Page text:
Drawing from his early education, the chef also pickles, cans, and makes preserves from the produce that cannot be used immediately, saving it for a later date and for new creations. His favorite old southern preservation techniques include lactobacillus fermentation and making vinegar using his grandmother’s 40 year old vinegar as the base. Brock pulls from his memory of ingredients and their flavor profiles to create the menus at McCrady’s and Husk depending on what is delivered to the kitchen. It’s a modern approach to cooking that comes from a pure appreciation of the food itself. The results are constantly changing offerings for diners that always surprise. “We emphasize the importance of the food from the Lowcountry region and constantly refine our cooking processes to best honor our relationships with the farmers, artisans and fishermen that provide us with their amazing products,” he says.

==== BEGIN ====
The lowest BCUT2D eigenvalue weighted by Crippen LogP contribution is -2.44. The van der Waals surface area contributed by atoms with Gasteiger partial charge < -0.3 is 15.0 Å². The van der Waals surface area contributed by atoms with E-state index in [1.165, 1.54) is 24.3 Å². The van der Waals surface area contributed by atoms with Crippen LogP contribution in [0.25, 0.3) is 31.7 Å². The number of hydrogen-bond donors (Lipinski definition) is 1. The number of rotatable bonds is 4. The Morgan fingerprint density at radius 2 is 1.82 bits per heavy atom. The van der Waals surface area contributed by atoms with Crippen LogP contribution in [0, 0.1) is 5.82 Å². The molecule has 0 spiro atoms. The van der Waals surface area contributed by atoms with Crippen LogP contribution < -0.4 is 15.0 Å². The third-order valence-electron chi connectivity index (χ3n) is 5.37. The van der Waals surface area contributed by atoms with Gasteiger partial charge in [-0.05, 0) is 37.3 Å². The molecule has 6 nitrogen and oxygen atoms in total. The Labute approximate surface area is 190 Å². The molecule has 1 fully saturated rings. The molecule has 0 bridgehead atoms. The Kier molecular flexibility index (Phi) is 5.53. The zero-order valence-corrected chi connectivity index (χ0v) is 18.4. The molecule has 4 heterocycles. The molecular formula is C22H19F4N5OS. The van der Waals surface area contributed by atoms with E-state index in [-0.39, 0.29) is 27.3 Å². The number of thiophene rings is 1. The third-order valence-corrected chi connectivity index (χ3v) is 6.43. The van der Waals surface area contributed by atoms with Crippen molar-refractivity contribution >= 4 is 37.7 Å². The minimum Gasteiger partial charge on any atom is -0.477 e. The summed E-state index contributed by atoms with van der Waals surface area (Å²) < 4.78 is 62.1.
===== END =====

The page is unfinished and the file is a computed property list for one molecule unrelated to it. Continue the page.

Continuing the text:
Brock’s abilities have resulted in a number of awards and accolades, both locally and nationally. He was nominated in 2008 and 2009 for the James Beard “Rising Star Chef” award and in 2009 and 2010 for the James Beard “Best Chef Southeast” category, winning the award in 2010. Most recently, he was nominated for the James Beard “Outstanding Chef” award for 2012. He was the winner of the “Next Great Chef” episode of the “Food Network Challenge” and appeared on “Iron Chef America” in December 2010, taking on Michael Symon in “Battle Pork Fat.” Bon Appétit magazine named Husk “Best New Restaurant in America” in September 2011. Later that year, Chef Brock joined an exclusive group of chefs from around the world in Japan to take part in the prestigious Cook It Raw.
When he does carve out free time, he’s often at his home just outside of Charleston, which he shares with his two dogs and his wife, Tonya, to whom he proposed while cooking at the James Beard House. Chef Brock sports a full-sleeve tattoo on his arm depicting his favorite vegetables, including Jimmy Red Corn. He is soon to begin work on the other arm, planning a map of Southern food. He is working on a cookbook, due out in 2013.